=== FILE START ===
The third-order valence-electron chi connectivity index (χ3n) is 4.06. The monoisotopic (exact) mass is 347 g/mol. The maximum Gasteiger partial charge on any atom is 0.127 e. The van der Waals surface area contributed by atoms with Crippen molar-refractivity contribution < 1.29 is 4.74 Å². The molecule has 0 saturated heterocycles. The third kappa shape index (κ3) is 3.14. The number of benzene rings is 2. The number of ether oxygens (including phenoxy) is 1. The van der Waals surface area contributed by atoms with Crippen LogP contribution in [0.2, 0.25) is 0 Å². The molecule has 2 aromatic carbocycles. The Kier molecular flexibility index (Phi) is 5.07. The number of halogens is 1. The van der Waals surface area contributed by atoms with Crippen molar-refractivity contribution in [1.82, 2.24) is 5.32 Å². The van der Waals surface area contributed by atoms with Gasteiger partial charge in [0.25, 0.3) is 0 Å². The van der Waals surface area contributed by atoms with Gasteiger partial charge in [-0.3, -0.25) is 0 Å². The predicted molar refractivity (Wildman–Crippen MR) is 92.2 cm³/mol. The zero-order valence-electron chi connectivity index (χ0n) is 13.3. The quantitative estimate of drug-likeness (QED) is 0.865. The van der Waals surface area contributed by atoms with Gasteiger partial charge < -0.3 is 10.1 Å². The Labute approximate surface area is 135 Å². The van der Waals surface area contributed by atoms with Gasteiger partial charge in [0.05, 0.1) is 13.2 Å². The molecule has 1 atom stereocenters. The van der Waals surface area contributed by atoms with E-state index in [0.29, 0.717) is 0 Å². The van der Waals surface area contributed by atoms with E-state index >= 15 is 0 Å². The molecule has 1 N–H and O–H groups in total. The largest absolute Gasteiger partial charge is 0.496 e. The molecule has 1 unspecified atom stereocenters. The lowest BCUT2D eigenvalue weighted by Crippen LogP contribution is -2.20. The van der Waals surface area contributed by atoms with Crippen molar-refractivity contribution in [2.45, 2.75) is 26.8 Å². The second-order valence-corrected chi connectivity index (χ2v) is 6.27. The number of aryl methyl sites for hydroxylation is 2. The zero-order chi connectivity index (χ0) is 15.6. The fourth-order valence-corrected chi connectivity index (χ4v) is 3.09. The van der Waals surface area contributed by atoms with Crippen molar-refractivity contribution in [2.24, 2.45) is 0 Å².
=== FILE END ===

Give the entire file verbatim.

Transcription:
The third-order valence-electron chi connectivity index (χ3n) is 4.06. The monoisotopic (exact) mass is 347 g/mol. The maximum Gasteiger partial charge on any atom is 0.127 e. The van der Waals surface area contributed by atoms with Crippen molar-refractivity contribution < 1.29 is 4.74 Å². The molecule has 0 saturated heterocycles. The third kappa shape index (κ3) is 3.14. The number of benzene rings is 2. The number of ether oxygens (including phenoxy) is 1. The van der Waals surface area contributed by atoms with Crippen LogP contribution in [0.2, 0.25) is 0 Å². The molecule has 2 aromatic carbocycles. The Kier molecular flexibility index (Phi) is 5.07. The number of halogens is 1. The van der Waals surface area contributed by atoms with Crippen molar-refractivity contribution in [1.82, 2.24) is 5.32 Å². The van der Waals surface area contributed by atoms with Gasteiger partial charge in [0.25, 0.3) is 0 Å². The van der Waals surface area contributed by atoms with Gasteiger partial charge in [-0.3, -0.25) is 0 Å². The predicted molar refractivity (Wildman–Crippen MR) is 92.2 cm³/mol. The zero-order valence-electron chi connectivity index (χ0n) is 13.3. The quantitative estimate of drug-likeness (QED) is 0.865. The van der Waals surface area contributed by atoms with Gasteiger partial charge < -0.3 is 10.1 Å². The Labute approximate surface area is 135 Å². The van der Waals surface area contributed by atoms with Gasteiger partial charge in [0.05, 0.1) is 13.2 Å². The molecule has 1 atom stereocenters. The van der Waals surface area contributed by atoms with E-state index in [0.29, 0.717) is 0 Å². The van der Waals surface area contributed by atoms with E-state index >= 15 is 0 Å². The molecule has 1 N–H and O–H groups in total. The largest absolute Gasteiger partial charge is 0.496 e. The molecule has 1 unspecified atom stereocenters. The lowest BCUT2D eigenvalue weighted by Crippen LogP contribution is -2.20. The van der Waals surface area contributed by atoms with Crippen molar-refractivity contribution in [2.45, 2.75) is 26.8 Å². The second-order valence-corrected chi connectivity index (χ2v) is 6.27. The number of aryl methyl sites for hydroxylation is 2. The zero-order chi connectivity index (χ0) is 15.6. The fourth-order valence-corrected chi connectivity index (χ4v) is 3.09. The van der Waals surface area contributed by atoms with Crippen molar-refractivity contribution in [2.24, 2.45) is 0 Å².